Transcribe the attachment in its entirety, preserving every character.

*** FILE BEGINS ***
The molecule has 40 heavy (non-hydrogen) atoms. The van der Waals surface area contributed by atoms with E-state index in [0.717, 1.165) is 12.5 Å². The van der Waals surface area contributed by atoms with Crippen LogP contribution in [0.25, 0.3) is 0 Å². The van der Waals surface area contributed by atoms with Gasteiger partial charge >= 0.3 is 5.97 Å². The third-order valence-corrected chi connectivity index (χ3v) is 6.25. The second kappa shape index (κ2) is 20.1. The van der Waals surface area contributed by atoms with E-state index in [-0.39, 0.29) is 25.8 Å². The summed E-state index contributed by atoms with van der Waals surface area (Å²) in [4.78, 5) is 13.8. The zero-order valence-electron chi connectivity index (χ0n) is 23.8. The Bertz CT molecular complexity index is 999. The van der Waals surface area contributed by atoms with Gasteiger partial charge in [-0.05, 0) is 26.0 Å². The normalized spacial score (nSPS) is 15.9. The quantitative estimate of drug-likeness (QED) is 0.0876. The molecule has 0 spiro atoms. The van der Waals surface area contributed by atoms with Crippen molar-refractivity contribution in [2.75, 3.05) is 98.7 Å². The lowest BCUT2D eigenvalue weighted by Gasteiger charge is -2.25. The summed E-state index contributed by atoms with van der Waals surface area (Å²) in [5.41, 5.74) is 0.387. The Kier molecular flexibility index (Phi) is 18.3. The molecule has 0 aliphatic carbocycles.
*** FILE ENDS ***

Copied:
The molecule has 40 heavy (non-hydrogen) atoms. The van der Waals surface area contributed by atoms with E-state index in [0.717, 1.165) is 12.5 Å². The van der Waals surface area contributed by atoms with Crippen LogP contribution in [0.25, 0.3) is 0 Å². The van der Waals surface area contributed by atoms with Gasteiger partial charge >= 0.3 is 5.97 Å². The third-order valence-corrected chi connectivity index (χ3v) is 6.25. The second kappa shape index (κ2) is 20.1. The van der Waals surface area contributed by atoms with E-state index in [-0.39, 0.29) is 25.8 Å². The summed E-state index contributed by atoms with van der Waals surface area (Å²) in [4.78, 5) is 13.8. The zero-order valence-electron chi connectivity index (χ0n) is 23.8. The Bertz CT molecular complexity index is 999. The van der Waals surface area contributed by atoms with Gasteiger partial charge in [-0.05, 0) is 26.0 Å². The normalized spacial score (nSPS) is 15.9. The quantitative estimate of drug-likeness (QED) is 0.0876. The molecule has 0 spiro atoms. The van der Waals surface area contributed by atoms with Crippen molar-refractivity contribution in [2.75, 3.05) is 98.7 Å². The lowest BCUT2D eigenvalue weighted by Gasteiger charge is -2.25. The summed E-state index contributed by atoms with van der Waals surface area (Å²) in [5.41, 5.74) is 0.387. The Kier molecular flexibility index (Phi) is 18.3. The molecule has 0 aliphatic carbocycles.